Sunday, August 29, 2010


I told myself we'd do many more feast day celebrations this year and had every intention of starting with the Feast of the Assumption...back on August 15th. My Marian Devotions in the Domestic Church suggested a Greek meal for this feast, because apparently it's a very important holiday in Greece. I wasn't quite ready to tackle it on the 15th, but last Thursday I decided to take the plunge. (Thursdays will be our liturgical celebration or baking or art day, depending on how ambitious I'm feeling and where we are in the liturgical year.)

So Second Son and I made baklava, by which I mean, of course, I tried to chop nuts and assemble this decadent dessert while bouncing him in the carrier. He pretty much cried until he fell asleep, probably because he's not old enough to eat it himself.

The cracked top at all the cuts is what happens when you're rushing to put it in the oven while Second Son has been dumped in the swing (because the oven is one thing I won't use with a carrier) and forget to cut it halfway down before putting it in. Trust me, it still tasted amazing. I've never had real baklava so I can't compare it to anything else, but it was good and incredibly sweet. In fact, I might decrease the honey next time. Kansas Dad seems to think we should make it an annual tradition.

It is, by the way, a very easy dessert, if you're looking for something to impress. The phyllo dough is the trickiest part, but you can by the sheets already cut to fit a 9 x 13 pan so you don't have to cut or shape at all, just lay it down and spread some melted butter. Repeat with layers of chopped nuts and cinnamon every so often. There's also a syrup to pour on top after it's baked, but that only takes a few minutes on the stove.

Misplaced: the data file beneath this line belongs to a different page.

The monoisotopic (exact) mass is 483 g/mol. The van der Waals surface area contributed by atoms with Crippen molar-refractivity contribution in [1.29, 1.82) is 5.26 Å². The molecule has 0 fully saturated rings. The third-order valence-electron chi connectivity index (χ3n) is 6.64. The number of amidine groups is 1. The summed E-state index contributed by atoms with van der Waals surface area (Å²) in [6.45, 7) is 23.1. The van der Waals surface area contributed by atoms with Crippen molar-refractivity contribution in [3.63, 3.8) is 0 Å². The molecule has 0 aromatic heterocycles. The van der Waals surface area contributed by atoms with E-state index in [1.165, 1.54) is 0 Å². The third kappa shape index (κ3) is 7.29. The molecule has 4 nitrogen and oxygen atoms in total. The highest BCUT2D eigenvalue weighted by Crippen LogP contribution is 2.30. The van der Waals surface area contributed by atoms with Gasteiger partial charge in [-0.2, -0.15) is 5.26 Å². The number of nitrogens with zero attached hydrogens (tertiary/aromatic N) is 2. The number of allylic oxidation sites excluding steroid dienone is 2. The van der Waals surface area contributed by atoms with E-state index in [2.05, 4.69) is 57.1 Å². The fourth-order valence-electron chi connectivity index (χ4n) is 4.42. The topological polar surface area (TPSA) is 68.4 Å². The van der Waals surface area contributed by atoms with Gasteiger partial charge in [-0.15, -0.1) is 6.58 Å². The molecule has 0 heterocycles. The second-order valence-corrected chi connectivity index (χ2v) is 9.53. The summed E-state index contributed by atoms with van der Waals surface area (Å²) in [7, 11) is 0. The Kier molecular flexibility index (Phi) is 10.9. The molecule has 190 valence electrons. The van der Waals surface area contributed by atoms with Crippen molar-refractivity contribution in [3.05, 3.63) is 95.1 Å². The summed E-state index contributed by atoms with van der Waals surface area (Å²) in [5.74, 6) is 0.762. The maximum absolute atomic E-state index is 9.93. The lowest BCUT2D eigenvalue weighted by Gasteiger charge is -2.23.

We sent most of it to the office with Kansas Dad so we wouldn't eat it all ourselves.


  1. Yummy! We have a large Greek Orthodox church nearby that hosts a big Greek festival every year and I always try to get some baklava there, but I've always thought it looked too intimidating to make myself. (And the fact that two of my kids don't like nuts in things means I would probably end up eating entirely too much of it myself.) Where did you get your recipe?

  2. Well, the nuts are integral to the dessert. Our kids each tasted it, but they weren't huge fans. But they also don't like cake and only sometimes will eat my homemade cinnamon rolls, so their weird.

    I used a recipe in the Marian Devotions book I mentioned, but I checked online and there are quite a few recipes all pretty similar. Just cut it partway before you bake and then pour the syrup so it soaks into the layers a bit, but not all the way to the bottom so it won't be too soggy. Let me know if you try it!

  3. oooooohhhhhhh baklava. you are a good. good woman for sending that to the office, that's all i have to say. props.

  4. Monica, I just recognize my weaknesses. If it's in the house, I will eat it. I found myself avoiding many feasts last year because I didn't want the unhealthy food in the house. (And I was pregnant so either too sick to my stomach or too tired.) This year I'm going to try to make it anyway and just share with Kansas Dad's office, our neighbors, and others. That way we can still celebrate. It'll still probably be light on the celebrations early in the year with Second Son so demanding.


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